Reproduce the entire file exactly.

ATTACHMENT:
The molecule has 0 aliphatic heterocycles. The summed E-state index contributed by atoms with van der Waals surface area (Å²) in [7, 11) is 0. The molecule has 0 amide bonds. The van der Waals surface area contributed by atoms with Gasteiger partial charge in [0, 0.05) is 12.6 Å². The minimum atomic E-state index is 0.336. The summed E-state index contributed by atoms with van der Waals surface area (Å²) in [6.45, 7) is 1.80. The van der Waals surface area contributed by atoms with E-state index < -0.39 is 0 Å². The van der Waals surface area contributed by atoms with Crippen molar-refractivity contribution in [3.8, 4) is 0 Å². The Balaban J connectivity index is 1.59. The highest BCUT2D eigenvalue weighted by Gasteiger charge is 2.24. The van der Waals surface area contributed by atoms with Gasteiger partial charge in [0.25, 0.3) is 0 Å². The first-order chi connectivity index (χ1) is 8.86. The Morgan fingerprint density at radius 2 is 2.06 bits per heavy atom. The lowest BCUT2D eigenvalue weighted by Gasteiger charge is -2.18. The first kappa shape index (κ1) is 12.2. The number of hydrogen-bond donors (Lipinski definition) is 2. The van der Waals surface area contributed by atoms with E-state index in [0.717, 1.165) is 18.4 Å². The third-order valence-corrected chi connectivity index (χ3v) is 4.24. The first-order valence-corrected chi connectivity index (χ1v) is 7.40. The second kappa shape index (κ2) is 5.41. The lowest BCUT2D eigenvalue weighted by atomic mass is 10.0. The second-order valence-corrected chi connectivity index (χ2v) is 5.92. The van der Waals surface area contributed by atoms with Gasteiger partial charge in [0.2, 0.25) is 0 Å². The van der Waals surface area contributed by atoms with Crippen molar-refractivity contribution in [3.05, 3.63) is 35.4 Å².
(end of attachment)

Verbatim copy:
The molecule has 0 aliphatic heterocycles. The summed E-state index contributed by atoms with van der Waals surface area (Å²) in [7, 11) is 0. The molecule has 0 amide bonds. The van der Waals surface area contributed by atoms with Gasteiger partial charge in [0, 0.05) is 12.6 Å². The minimum atomic E-state index is 0.336. The summed E-state index contributed by atoms with van der Waals surface area (Å²) in [6.45, 7) is 1.80. The van der Waals surface area contributed by atoms with E-state index < -0.39 is 0 Å². The van der Waals surface area contributed by atoms with Crippen molar-refractivity contribution in [3.8, 4) is 0 Å². The Balaban J connectivity index is 1.59. The highest BCUT2D eigenvalue weighted by Gasteiger charge is 2.24. The van der Waals surface area contributed by atoms with Gasteiger partial charge in [0.25, 0.3) is 0 Å². The first-order chi connectivity index (χ1) is 8.86. The Morgan fingerprint density at radius 2 is 2.06 bits per heavy atom. The lowest BCUT2D eigenvalue weighted by Gasteiger charge is -2.18. The first kappa shape index (κ1) is 12.2. The number of hydrogen-bond donors (Lipinski definition) is 2. The van der Waals surface area contributed by atoms with E-state index in [0.717, 1.165) is 18.4 Å². The third-order valence-corrected chi connectivity index (χ3v) is 4.24. The first-order valence-corrected chi connectivity index (χ1v) is 7.40. The second kappa shape index (κ2) is 5.41. The lowest BCUT2D eigenvalue weighted by atomic mass is 10.0. The second-order valence-corrected chi connectivity index (χ2v) is 5.92. The van der Waals surface area contributed by atoms with Gasteiger partial charge in [0.2, 0.25) is 0 Å². The van der Waals surface area contributed by atoms with Crippen molar-refractivity contribution in [3.05, 3.63) is 35.4 Å².